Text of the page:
Swedish Massage

Information on Swedish Massage

Massage & Spa

Definition of Swedish Massage

Swedish massage, also known as classic or therapeutic massage, is said to have been developed in the year 1813 by Pehr Henrik Ling, and has become one of the most widely known ad requested forms of massage in the United States. Ling, a physiologist at the University of Sweden, based the techniques of Swedish massage on strokes used by ancient Greeks and Romans, but the system was originally known as Medical Gymnastics or Swedish Gymnastic Movements. Like most types of massage, Swedish massage relies on the application of pressure to the muscles, tendons and ligaments in order to improve circulation, release toxins and ease stress.

How to Give a Swedish Massage: Tips and Techniques

There are a number of techniques commonly used in Swedish massage. Johann Metzger is credited with using French nomenclature to describe the strokes. The five major techniques of muscle and tendon manipulation include:

  1. Effluerage- The long strokes of Swedish massage are designed to stimulate blood flow and improve circulation.
  2. Petrissage- Kneading and squeezing actions are used to loosen tense surface muscles so that the massage therapist can access deeper layers of muscle tissue.
  3. Friction- Friction between two objects causes heat, which causes muscle tissue to relax and loosen. The friction can either be between the hands of the massage therapist, or between the skin of the patient and the hands of the massage therapist.
  4. Tapotement – Tapotement or tapping, consists of chopping motions performed with the hands in a cupped or clenched fist position, and is useful in releasing tension
  5. Vibration- During the vibration portion of the massage, the practitioner move the hands or fingertips back and forth across the patient’s skin, loosening muscles, promoting blood flow, and stimulating lymph glands.
  6. Swedish massage also incorporates bending and stretching motions, as well as rocking techniques.

Many of the tips that are recommended for other types of massage also work well for Swedish massage and are aimed at loosening the muscle tissue with heat prior to the massage, then aiding in the removal of toxins by keeping the body hydrated.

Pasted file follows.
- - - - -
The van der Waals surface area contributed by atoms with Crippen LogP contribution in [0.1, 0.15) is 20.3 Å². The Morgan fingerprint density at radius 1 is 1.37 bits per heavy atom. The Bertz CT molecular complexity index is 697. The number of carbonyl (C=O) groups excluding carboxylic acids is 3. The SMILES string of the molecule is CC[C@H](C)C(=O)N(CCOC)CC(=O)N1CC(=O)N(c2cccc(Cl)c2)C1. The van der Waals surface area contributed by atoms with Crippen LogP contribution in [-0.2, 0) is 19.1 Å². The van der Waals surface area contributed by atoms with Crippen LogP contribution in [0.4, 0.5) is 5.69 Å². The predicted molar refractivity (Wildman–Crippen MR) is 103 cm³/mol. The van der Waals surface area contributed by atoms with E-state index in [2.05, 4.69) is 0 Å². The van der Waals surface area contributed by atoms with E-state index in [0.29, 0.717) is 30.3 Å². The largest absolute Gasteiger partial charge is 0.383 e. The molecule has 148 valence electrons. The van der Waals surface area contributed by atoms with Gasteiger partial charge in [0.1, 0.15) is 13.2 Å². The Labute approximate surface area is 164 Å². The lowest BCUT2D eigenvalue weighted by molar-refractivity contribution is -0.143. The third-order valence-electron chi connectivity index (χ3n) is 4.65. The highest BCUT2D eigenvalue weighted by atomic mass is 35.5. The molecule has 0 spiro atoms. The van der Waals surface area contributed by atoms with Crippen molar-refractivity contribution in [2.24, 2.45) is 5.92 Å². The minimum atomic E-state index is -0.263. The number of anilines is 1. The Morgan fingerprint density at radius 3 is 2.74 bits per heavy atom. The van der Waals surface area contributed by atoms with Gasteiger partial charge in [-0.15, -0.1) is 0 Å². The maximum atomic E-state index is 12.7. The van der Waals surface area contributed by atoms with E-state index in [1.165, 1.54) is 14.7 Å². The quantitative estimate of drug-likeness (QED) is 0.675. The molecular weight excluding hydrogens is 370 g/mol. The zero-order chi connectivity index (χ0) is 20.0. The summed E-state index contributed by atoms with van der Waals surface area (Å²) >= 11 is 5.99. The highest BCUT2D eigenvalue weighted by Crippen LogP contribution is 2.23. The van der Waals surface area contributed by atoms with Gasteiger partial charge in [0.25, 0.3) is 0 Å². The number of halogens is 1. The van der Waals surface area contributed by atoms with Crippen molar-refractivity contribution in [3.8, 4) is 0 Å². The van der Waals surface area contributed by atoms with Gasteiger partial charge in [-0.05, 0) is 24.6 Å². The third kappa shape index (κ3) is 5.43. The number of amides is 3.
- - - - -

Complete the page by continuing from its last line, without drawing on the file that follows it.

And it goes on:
1. Warm up the affected tissue before beginning the massage. Heat packs or hot showers are recommended, but gentle compressions with the heel of the hand can also be an effective warm-up method.
  2. Suggest that the client drink large quantities of water to help wash away the toxins that are being released from the muscle tissue.
  3. Start with long strokes, moving gradually into using shorter strokes. The long strokes will loosen the overlying muscle tissue, allowing underlying deep tissue to be accessed more easily. When using long stroke on the limbs, start further away from the body and work inward. This technique promotes circulation, ensuring a more effective massage.
  4. Communication is the key to the overall massage experience. Be sure to encourage an open dialogue with the patient in order to minimize discomfort resulting from excessive pressure on affected tissue. Pain is counterproductive since it actually causes the muscle to contract instead of lengthen.
  5. In the case of serious injury, be sure to recommend that the patient visit a doctor in addition to their regular massage treatments. Swedish massage should be complementary to other medical treatments, not a replacement for them.

Benefits of Swedish Massage

Relaxation: reduce stress, fatigue, anxiety, and depression.

Relief from muscular tension, stiffness, and pain: Swedish massage can even help improve muscle tone allowing greater flexibility, improved athletic performance, and quicker healing time for injuries.

Improvement in circulation: Better blood flows equals better body function. Improved circulation from Swedish massage helps to speed up the removal of toxins from muscle tissue, and can often reduce swelling or edema in the limbs.

Improvement in immune system function: The combination of relaxation, reduction of stress and improvement in circulation has a very beneficial effect on the immune system. Because the body doesn’t have to work as hard pumping blood and removing toxins, it can focus more energy on fighting diseases that can otherwise overwhelm its natural defenses.

Is Swedish Massage Safe?

Swedish Massage isn’t recommended during periods of acute illness (such as flu accompanied by high fever), or for those with poisoning of any kind (food, venom), external injuries (wounds, fractures), kidney failure, respiratory failure, contagious skin diseases or advanced stage cancers.

Oakworks carries a wide variety of portable massage tables as well as massage table packages which include many of the massage accessories and equipment that you need to have a successful career in Swedish Massage.

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